BBC news 2013-10-19
BBC News with Sue Montgomery
Saudi Arabia’s refusal to take up its seat on the United Nations Security Council a day after it was elected for the first time has provoked a mixed response. The Gulf kingdom explained its decision by saying that the council had failed in its duties towards both the Palestinians and Syria. Nada Tawfik reports.
Russia said it was surprised by the announcement and called Saudi Arabia’s criticism of the council on Syria strange. Russia along with China has long used its veto power to block resolutions aimed at punishing its ally President Assad and the Syrian regime for its use of force in the conflict. France has proposed a reform to the veto right and on Friday its UN ambassador Gérard Araud told reporters that he understood Saudi Arabia’s frustration.
A United Nations investigator has called on the United States to publish details of the number of civilian casualties caused by US drone strikes. Ben Emmerson, the UN special rapporteur on human rights and counter-terrorism, is assessing whether the strikes are legal and proportionate. Gordon Corera has more.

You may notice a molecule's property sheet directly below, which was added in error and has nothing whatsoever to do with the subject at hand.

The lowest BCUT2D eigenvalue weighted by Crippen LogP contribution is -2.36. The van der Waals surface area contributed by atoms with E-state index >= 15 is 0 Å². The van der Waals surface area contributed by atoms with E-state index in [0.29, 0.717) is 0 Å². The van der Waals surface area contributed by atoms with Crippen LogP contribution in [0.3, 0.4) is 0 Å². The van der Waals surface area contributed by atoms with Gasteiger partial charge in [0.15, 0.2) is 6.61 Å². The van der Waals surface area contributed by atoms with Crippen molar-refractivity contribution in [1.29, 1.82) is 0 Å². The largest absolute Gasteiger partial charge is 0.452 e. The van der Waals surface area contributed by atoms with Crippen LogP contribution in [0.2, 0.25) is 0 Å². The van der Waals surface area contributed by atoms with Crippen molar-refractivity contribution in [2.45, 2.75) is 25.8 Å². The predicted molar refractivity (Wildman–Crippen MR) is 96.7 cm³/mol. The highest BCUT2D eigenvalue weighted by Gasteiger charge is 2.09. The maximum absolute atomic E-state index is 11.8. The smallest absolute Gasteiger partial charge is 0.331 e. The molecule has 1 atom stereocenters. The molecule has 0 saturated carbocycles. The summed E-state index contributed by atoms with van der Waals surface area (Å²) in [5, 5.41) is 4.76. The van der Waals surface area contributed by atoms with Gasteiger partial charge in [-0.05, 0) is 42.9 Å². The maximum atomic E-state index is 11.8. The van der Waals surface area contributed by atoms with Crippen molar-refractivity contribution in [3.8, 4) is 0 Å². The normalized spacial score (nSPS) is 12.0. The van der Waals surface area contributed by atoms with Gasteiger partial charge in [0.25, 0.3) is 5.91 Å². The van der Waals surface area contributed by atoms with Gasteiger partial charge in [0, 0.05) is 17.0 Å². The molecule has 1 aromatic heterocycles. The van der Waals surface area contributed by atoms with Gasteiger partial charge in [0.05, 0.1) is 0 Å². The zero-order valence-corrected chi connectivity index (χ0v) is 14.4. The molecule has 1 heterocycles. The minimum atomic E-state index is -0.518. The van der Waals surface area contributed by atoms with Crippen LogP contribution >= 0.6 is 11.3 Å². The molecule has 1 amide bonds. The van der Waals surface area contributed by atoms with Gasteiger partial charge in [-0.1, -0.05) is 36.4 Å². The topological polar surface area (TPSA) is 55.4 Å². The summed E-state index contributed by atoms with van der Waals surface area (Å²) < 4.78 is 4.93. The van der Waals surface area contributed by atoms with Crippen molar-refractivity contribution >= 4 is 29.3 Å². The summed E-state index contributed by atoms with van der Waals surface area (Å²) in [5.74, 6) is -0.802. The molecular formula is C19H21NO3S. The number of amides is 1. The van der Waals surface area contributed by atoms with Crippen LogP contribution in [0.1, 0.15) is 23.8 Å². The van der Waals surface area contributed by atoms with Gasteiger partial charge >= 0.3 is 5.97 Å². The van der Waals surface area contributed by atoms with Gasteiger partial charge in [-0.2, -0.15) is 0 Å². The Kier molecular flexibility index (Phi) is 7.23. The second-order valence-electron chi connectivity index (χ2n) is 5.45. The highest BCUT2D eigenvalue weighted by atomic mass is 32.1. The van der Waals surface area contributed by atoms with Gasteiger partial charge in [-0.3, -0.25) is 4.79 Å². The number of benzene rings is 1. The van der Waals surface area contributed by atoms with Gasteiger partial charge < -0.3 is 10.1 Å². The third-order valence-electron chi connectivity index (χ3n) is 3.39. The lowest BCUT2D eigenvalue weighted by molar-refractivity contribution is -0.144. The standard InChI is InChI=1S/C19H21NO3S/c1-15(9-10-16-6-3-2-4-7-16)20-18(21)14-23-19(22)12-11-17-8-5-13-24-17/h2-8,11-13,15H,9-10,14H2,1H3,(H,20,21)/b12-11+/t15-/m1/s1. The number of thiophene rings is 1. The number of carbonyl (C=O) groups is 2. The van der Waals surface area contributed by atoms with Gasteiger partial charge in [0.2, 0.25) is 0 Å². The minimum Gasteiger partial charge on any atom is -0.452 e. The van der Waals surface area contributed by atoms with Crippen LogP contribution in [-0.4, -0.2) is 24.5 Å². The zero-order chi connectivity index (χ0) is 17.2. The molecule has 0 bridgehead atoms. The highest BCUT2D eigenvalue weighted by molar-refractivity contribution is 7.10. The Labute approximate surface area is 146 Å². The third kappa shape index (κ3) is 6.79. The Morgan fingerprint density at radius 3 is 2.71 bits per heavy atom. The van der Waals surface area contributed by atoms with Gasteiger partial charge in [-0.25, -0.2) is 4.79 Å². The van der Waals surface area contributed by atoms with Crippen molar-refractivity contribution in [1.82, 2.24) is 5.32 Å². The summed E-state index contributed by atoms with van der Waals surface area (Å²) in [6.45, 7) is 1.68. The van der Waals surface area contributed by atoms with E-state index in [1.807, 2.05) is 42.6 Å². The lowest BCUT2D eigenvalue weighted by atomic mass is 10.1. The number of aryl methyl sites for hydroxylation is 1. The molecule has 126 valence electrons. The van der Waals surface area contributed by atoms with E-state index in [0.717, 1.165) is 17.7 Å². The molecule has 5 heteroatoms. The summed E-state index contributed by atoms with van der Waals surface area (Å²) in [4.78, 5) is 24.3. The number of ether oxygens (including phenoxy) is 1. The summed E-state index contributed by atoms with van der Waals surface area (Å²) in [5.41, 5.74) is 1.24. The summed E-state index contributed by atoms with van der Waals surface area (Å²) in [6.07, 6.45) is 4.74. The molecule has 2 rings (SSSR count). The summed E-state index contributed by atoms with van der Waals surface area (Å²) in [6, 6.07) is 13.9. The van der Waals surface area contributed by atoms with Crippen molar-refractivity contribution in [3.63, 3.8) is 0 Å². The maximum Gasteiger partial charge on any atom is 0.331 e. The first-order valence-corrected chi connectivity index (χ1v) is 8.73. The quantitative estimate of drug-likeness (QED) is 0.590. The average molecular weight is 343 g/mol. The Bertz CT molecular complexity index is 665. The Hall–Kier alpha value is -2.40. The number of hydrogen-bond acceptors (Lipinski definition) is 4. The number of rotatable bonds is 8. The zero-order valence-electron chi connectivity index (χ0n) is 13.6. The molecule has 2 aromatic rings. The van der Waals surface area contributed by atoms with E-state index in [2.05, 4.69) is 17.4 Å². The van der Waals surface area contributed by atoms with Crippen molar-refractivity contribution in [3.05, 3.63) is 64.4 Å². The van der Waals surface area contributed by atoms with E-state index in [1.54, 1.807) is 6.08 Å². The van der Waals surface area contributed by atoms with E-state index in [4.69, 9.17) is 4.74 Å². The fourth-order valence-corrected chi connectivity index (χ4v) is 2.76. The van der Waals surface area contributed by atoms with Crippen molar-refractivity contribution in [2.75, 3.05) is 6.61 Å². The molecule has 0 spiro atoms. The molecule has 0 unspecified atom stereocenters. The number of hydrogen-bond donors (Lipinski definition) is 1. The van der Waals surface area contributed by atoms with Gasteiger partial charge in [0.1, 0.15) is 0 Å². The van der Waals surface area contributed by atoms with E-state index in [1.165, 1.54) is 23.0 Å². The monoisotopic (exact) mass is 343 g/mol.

Ben Emmerson had spent a year travelling to countries which have seen drone strikes like Pakistan as well as talking to officials in the US and elsewhere involved in carrying them out. In Pakistan, he says he was told by the government that at least 400 civilians had been killed and possibly many hundreds more. But he says the role of the CIA in carrying out the strikes has created an almost insurmountable obstacle to transparency with the US failing to reveal its own data on civilian casualties. Mr Emmerson says he can see no security need to withhold this information.
The International Criminal Court has announced that the Kenyan President Uhuru Kenyatta can stay at home for large parts of his trial. Mr Kenyatta is accused of crimes against humanity, allegedly perpetrated during the violent aftermath of the disputed 2007 elections.